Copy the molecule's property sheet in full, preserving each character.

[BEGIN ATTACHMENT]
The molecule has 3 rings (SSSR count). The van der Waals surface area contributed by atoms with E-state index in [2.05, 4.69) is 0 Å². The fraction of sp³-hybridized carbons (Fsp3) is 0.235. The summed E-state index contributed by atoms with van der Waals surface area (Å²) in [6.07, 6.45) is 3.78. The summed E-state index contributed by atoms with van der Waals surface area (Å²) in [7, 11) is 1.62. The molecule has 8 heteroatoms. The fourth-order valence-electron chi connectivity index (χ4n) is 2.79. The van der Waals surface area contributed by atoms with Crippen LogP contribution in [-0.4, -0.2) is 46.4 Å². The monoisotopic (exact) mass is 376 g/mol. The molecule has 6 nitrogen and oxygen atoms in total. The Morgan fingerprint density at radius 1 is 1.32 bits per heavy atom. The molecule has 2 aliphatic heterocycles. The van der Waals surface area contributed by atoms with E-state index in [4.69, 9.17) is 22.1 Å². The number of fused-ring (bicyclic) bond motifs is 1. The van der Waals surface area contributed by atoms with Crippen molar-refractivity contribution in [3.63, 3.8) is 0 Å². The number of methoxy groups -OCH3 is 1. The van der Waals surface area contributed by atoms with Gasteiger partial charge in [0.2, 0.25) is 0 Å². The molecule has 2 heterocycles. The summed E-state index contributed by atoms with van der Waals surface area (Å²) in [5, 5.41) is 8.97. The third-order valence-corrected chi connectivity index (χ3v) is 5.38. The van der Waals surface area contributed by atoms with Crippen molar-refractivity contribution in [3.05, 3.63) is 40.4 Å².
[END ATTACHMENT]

The molecule has 3 rings (SSSR count). The van der Waals surface area contributed by atoms with E-state index in [2.05, 4.69) is 0 Å². The fraction of sp³-hybridized carbons (Fsp3) is 0.235. The summed E-state index contributed by atoms with van der Waals surface area (Å²) in [6.07, 6.45) is 3.78. The summed E-state index contributed by atoms with van der Waals surface area (Å²) in [7, 11) is 1.62. The molecule has 8 heteroatoms. The fourth-order valence-electron chi connectivity index (χ4n) is 2.79. The van der Waals surface area contributed by atoms with Crippen LogP contribution in [-0.4, -0.2) is 46.4 Å². The monoisotopic (exact) mass is 376 g/mol. The molecule has 6 nitrogen and oxygen atoms in total. The Morgan fingerprint density at radius 1 is 1.32 bits per heavy atom. The molecule has 2 aliphatic heterocycles. The van der Waals surface area contributed by atoms with E-state index in [4.69, 9.17) is 22.1 Å². The number of fused-ring (bicyclic) bond motifs is 1. The van der Waals surface area contributed by atoms with Crippen molar-refractivity contribution in [3.63, 3.8) is 0 Å². The number of methoxy groups -OCH3 is 1. The van der Waals surface area contributed by atoms with Gasteiger partial charge in [0.2, 0.25) is 0 Å². The molecule has 2 heterocycles. The summed E-state index contributed by atoms with van der Waals surface area (Å²) in [5, 5.41) is 8.97. The third-order valence-corrected chi connectivity index (χ3v) is 5.38. The van der Waals surface area contributed by atoms with Crippen molar-refractivity contribution in [3.05, 3.63) is 40.4 Å².